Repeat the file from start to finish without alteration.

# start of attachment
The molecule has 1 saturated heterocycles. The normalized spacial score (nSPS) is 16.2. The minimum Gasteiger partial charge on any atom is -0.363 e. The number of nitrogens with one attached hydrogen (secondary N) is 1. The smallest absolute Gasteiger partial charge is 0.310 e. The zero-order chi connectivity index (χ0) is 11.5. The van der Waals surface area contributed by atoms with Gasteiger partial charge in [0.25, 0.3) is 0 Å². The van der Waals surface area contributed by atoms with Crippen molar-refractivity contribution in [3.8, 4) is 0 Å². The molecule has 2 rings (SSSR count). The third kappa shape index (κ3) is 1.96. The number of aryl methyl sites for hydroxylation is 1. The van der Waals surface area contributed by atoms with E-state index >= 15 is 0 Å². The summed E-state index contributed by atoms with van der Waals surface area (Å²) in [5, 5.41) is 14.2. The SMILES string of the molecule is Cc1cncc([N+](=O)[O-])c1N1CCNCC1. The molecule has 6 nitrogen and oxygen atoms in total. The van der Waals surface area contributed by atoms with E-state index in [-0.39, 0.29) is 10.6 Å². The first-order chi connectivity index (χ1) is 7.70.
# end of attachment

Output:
The molecule has 1 saturated heterocycles. The normalized spacial score (nSPS) is 16.2. The minimum Gasteiger partial charge on any atom is -0.363 e. The number of nitrogens with one attached hydrogen (secondary N) is 1. The smallest absolute Gasteiger partial charge is 0.310 e. The zero-order chi connectivity index (χ0) is 11.5. The van der Waals surface area contributed by atoms with Gasteiger partial charge in [0.25, 0.3) is 0 Å². The van der Waals surface area contributed by atoms with Crippen molar-refractivity contribution in [3.8, 4) is 0 Å². The molecule has 2 rings (SSSR count). The third kappa shape index (κ3) is 1.96. The number of aryl methyl sites for hydroxylation is 1. The van der Waals surface area contributed by atoms with E-state index >= 15 is 0 Å². The summed E-state index contributed by atoms with van der Waals surface area (Å²) in [5, 5.41) is 14.2. The SMILES string of the molecule is Cc1cncc([N+](=O)[O-])c1N1CCNCC1. The molecule has 6 nitrogen and oxygen atoms in total. The van der Waals surface area contributed by atoms with E-state index in [-0.39, 0.29) is 10.6 Å². The first-order chi connectivity index (χ1) is 7.70.